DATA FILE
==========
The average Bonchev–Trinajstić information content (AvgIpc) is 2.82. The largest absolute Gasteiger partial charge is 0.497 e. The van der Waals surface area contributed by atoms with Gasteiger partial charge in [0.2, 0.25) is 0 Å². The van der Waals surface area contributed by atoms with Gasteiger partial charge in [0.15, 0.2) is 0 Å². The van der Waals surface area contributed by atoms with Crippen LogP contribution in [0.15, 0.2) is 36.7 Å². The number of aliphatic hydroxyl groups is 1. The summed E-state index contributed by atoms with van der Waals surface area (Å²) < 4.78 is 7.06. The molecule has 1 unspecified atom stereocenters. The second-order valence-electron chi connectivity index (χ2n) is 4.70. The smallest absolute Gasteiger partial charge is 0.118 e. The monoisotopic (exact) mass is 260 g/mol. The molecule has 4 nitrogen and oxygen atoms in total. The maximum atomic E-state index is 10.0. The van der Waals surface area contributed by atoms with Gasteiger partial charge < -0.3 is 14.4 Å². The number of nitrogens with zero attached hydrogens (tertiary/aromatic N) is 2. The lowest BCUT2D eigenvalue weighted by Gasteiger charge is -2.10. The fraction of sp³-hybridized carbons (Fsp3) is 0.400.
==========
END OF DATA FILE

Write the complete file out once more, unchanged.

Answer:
The average Bonchev–Trinajstić information content (AvgIpc) is 2.82. The largest absolute Gasteiger partial charge is 0.497 e. The van der Waals surface area contributed by atoms with Gasteiger partial charge in [0.2, 0.25) is 0 Å². The van der Waals surface area contributed by atoms with Gasteiger partial charge in [0.15, 0.2) is 0 Å². The van der Waals surface area contributed by atoms with Crippen LogP contribution in [0.15, 0.2) is 36.7 Å². The number of aliphatic hydroxyl groups is 1. The summed E-state index contributed by atoms with van der Waals surface area (Å²) < 4.78 is 7.06. The molecule has 1 unspecified atom stereocenters. The second-order valence-electron chi connectivity index (χ2n) is 4.70. The smallest absolute Gasteiger partial charge is 0.118 e. The monoisotopic (exact) mass is 260 g/mol. The molecule has 4 nitrogen and oxygen atoms in total. The maximum atomic E-state index is 10.0. The van der Waals surface area contributed by atoms with Gasteiger partial charge < -0.3 is 14.4 Å². The number of nitrogens with zero attached hydrogens (tertiary/aromatic N) is 2. The lowest BCUT2D eigenvalue weighted by Gasteiger charge is -2.10. The fraction of sp³-hybridized carbons (Fsp3) is 0.400.